A four-day working week is now a permanent perk at more than 100 companies and organisations across the UK.
That amounts to 2,600 staff from sectors including manufacturing, architecture, technology, retail, housing, marketing, construction and events – and they all have reduced hours with no loss of pay.
It is only a fraction of the UK’s working population, but it’s hoped it will kickstart a major shift in the way Britain approaches work.
Firms backing a four-day week say it’s driving higher productivity, with the same output achieved in fewer hours.
It also appears to be a good way of retaining employees, as well as attracting new staff hoping for a better work-life balance.
The two biggest organisations signed up are Atom Bank and global marketing company Awin, who each have about 450 staff in the UK.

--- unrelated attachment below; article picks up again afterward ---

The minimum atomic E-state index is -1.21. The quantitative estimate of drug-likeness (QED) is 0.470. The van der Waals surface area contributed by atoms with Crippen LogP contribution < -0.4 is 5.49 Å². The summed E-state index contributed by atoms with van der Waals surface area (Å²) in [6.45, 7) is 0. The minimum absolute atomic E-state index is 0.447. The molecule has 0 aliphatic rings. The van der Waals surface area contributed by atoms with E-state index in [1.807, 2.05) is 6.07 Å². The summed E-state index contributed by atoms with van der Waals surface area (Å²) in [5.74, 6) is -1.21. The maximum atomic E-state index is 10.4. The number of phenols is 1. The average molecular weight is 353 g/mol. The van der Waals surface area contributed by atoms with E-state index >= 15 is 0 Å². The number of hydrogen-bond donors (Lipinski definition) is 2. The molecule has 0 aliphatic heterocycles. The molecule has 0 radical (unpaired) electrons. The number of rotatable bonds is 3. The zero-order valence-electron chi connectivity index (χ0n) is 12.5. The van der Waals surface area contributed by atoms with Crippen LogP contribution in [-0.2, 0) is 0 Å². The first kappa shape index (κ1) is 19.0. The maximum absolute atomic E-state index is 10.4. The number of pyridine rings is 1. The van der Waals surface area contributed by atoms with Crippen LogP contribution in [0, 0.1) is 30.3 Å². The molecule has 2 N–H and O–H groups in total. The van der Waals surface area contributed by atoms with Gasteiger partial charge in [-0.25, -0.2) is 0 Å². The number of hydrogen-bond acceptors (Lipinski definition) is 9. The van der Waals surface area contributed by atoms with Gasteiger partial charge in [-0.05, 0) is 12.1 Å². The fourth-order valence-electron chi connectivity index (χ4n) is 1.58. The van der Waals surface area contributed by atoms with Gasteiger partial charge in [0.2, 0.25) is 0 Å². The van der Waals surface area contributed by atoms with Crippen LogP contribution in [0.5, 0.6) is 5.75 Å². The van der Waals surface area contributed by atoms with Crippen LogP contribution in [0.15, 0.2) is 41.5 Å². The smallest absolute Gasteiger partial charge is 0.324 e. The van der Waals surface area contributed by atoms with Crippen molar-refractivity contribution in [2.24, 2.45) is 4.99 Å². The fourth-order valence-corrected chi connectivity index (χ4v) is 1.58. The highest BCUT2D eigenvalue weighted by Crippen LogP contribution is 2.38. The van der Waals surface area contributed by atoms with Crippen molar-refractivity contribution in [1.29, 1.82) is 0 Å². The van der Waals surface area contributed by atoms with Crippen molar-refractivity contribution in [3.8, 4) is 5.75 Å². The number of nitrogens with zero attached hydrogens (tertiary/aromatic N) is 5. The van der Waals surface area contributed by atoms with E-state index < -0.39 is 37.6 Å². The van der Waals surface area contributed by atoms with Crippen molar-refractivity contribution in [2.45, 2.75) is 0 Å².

They have been accredited by the four-day week campaign, which grades companies with a 32-hour week as gold standard and a 35-hour week as silver.
These companies are separate from a major four-day week pilot, involving 3,300 staff at 70 UK companies.
The six-month trial is due to end next month, with the results expected in February.
Adam Ross, CEO of Awin, said bringing in a four-day week has been ‘one of the most transformative initiatives we’ve seen in the history of the company’.
He added: ‘Over the course of the last year and a half, we have not only seen a tremendous increase in employee wellness and well-being but concurrently, our customer service and relations, as well as talent relations and retention also have benefitted.’
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